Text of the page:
Since Ultima 1 laid the groundwork for more advanced open-world concepts, one might expect the genre’s next big leap to essentially be an Ultima clone. After all, once Doom hit the market in 1993, many subsequent FPS games tried to mimic its formula while also improving on it. That’s why those games were often called “Doom clones” and not FPS titles. However, the next noteworthy leap into the open-world frontier after Ultima 1 played nothing like that game. Instead of adventuring in a land of swords and sorcery, gamers took to the stars in 1984’s Elite.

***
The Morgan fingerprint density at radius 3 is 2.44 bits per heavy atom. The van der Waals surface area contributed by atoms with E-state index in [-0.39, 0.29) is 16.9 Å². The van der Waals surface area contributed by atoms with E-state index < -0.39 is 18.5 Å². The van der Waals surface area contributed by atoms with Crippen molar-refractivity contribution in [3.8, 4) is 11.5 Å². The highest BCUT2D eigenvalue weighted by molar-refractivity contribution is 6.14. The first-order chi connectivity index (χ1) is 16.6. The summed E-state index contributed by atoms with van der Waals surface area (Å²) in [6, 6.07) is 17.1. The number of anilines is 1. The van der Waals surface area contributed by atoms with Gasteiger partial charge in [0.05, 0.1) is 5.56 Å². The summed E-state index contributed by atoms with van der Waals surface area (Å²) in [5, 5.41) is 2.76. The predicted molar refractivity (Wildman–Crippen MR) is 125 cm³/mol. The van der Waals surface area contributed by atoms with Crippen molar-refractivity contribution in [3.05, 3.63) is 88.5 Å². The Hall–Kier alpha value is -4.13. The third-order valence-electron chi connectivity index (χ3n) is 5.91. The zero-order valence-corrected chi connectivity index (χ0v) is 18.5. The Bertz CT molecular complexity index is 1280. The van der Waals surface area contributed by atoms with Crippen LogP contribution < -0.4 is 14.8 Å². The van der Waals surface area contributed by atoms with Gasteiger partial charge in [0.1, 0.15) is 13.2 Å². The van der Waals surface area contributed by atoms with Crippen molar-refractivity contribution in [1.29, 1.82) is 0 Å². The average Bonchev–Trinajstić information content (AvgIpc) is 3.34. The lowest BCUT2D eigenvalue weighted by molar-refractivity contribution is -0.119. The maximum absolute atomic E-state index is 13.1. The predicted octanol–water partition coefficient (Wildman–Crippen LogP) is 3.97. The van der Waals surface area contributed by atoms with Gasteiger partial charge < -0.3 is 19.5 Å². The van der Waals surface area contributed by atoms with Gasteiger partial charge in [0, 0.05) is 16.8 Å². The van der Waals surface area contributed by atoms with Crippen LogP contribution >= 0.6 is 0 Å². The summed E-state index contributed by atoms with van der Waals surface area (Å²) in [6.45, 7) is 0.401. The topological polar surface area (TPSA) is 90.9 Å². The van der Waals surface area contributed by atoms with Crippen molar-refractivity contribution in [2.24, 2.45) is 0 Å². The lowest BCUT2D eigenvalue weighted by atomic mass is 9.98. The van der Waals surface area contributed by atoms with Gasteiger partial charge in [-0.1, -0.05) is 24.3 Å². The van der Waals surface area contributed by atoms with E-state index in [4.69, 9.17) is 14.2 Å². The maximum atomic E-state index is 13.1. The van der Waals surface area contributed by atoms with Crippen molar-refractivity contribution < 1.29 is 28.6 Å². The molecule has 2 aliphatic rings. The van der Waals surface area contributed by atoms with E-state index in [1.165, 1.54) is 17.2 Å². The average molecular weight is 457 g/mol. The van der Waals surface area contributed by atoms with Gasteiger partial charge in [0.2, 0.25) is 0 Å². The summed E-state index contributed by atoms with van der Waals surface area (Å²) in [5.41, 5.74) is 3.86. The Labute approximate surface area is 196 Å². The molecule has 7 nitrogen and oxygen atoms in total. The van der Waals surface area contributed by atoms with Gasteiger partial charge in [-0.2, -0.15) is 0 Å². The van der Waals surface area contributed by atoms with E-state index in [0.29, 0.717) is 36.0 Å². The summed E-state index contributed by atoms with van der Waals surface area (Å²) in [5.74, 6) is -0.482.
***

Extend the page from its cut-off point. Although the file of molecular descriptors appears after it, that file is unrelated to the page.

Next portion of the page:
When you Google search for the game Elite, odds are you will instead find Elite Dangerous. Unlike Arkane Studios’ Prey, this isn’t another case of a studio utilizing an old game’s name to produce an unrelated product; Elite Dangerous is a faithful, updated version of the original Elite. The games are both open-world (or “open-space,” if you want to be technical) titles that give players the freedom to explore procedurally generated galaxies as they see fit. When the first Elite game was released, players were given a then-unheard level of agency. The game’s only goal is to become an “Elite” pilot, and players can reach that level of in-game fame however by diligently hauling cargo, raiding other vessels, other hunting down space pirates. Plus, Elite features one of the first examples of 3D wireframe graphics, as well as procedurally generated star systems. Yes, Elite was both one of the first examples of an open “world” title and a procedurally generated one.